wellness, freelance, business cash flow

Beyond COVID-19: Be proactive about your business cash flow

Being proactive with your business cash flow is essential as we are waiting to see what the developments of this chaotic situation are going to be.  I have been contacting our banking institutions’ sponsors and alternative sources of funding for small businesses

wellness, freelance, business cash flow

Don’t delay and be proactive with your business cash flow
  1. Don’t delay to be proactive about your cash flow and your business. Your situation will turn sour pretty soon and your family will suffer.
  2. Talk to your financial institutions and see if they have any help for your business cash flow based on past performance. Some banks are only tending to their own clients and others are taking new clients as well. Shop around if your bank says no.
  3. Apply to all sources you can including SBA Loans but remember those will take time. It’s better to have business cash flow that you don’t touch or need than waiting for a miracle to happen.
  4. Do not, I repeat, do not touch your savings unless absolutely necessary. Your savings is the only guarantee you can show to your bank that you were a solid business and that you are just affected by this situation. We don’t know how long this will take and your savings should be your last resort.
  5. If you cannot go the traditional route, apply to alternative sources now and if you get a grant or federal loan later you can always pay your first loan off in advance with no penalty. However, be aware of scams and shark loans! Only work with alternative funding that you know or have been recommended.
  6. If your credit is not so good, our partners at National Biz are fantastic at approving quickly and with less conditions than banks.

Finally, be proactive with your business cash flow and think of ways your business can still exist in the next three months. For instance, if you are a retail or personal service business, contact your clients and ask them if they would buy a gift certificate with no due date.

Go for small amounts: $5, $10, $15 can make a pool of clients that might or might not use the gift certificate in the future. Ask for their support by doubling the amount of the gift certificate at the time of service. (if it’s $5, you will give them $10 value).

You might be interested: Beyond COVID-19: Prepare your entrepreneur skills for the survival of the fittest

Organize other contests, prizes, online auctions and anything that can get their attention at this time. Remember everybody is stuck at home and going berserk on social media!

To talk to Valley Bank, please contact Fatima Pearn

To talk to Investors Bank, please contact Carlos Yepez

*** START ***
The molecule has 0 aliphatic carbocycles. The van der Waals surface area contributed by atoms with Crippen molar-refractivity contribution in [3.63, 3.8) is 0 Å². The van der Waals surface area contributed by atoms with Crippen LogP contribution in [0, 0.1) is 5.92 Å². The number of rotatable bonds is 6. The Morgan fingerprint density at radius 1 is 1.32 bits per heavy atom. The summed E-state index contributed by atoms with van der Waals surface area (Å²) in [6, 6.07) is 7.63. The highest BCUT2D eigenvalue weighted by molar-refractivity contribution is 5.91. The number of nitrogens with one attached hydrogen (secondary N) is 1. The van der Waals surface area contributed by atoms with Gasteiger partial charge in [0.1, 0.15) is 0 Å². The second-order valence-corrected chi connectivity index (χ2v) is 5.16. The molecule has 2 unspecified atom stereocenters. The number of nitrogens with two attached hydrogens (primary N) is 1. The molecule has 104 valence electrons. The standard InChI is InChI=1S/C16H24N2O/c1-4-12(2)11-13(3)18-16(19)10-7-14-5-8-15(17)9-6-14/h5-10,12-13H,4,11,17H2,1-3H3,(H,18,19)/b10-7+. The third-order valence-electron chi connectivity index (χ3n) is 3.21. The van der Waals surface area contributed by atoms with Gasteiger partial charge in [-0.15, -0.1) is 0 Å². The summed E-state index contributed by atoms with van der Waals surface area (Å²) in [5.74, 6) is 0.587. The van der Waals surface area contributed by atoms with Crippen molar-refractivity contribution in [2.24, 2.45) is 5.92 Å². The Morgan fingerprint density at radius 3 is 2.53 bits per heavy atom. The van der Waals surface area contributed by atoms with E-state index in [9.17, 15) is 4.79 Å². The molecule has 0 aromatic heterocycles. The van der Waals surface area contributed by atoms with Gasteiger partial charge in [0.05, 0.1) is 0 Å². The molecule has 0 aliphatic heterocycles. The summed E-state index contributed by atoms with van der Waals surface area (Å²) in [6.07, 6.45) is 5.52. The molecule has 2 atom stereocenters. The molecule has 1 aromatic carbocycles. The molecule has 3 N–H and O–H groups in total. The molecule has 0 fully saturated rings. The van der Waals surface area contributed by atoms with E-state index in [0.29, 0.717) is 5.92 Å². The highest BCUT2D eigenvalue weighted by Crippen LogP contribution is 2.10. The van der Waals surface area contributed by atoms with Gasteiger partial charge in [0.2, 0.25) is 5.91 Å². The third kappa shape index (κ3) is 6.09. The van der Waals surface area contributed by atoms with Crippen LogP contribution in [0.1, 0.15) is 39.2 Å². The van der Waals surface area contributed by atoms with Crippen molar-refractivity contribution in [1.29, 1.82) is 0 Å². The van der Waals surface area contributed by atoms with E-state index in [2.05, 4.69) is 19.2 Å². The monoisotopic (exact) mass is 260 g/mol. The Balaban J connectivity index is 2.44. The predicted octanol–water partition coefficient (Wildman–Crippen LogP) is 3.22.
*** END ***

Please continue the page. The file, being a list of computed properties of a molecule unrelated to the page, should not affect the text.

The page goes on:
To talk to PNC Bank, please contact Samreen Malik,

To talk to National Business Capital and Services, please go to their site National Business Capital and Services.

credit cards credit history

Growing your business might mean growing your debt

Falling credit cards - debt conceptby Hispanic Chamber of E-Commerce Team

Over time, your business will—hopefully—grow, seizing new opportunities to expand and to flourish. As these opportunities present themselves, you may face the question of how you’ll pay for them on the front-end—how you’ll afford a new building, for instance, with larger office space, or how you’ll get additional inventory.

In these cases, you may find that you need to borrow money—which of course requires you to have some decent business credit. Building credit is as important for corporations as it is for individuals—and it can be just as difficult.

There are a few tips you can keep in mind to make the process a bit smoother, though—including the following:

  1. Start by acknowledging that it’s not entirely about the business credit; your personal credit is also going to be scrutinized, as likely as not. Because most new businesses don’t really have a credit history to speak of, lenders will look at the personal credit of the business owner. Your personal financial habits, then, could very directly impact your business’ long-term financial options.
  2. At the same time, it is important to maintain a separation between the company’s finances and your own personal finances. You shouldn’t be putting business expenses on your personal credit card, and you definitely shouldn’t be putting personal expenses on the business card. Either scenario could come back to haunt you.
  3. Apply for credit early—before you really need it, even. If you have no credit history to speak of then it could take months, even years for you to get approved. If you open up a business credit card or take out a very small loan early on, it gives lenders something to appraise—and could reduce your wait time when you need to take out a much larger loan.
  4. Keep an eye on your credit cards and loan payments—and pay them on time. This is obvious yet it cannot be emphasized enough: The better relationship you can maintain with your lender, the more likely you’ll be to get a more sizable loan down the road.

Building business credit takes time, and it takes a sense of direction—so start now. Remember, as you do, why you’re doing it, and how it might ultimately serve your business down the road.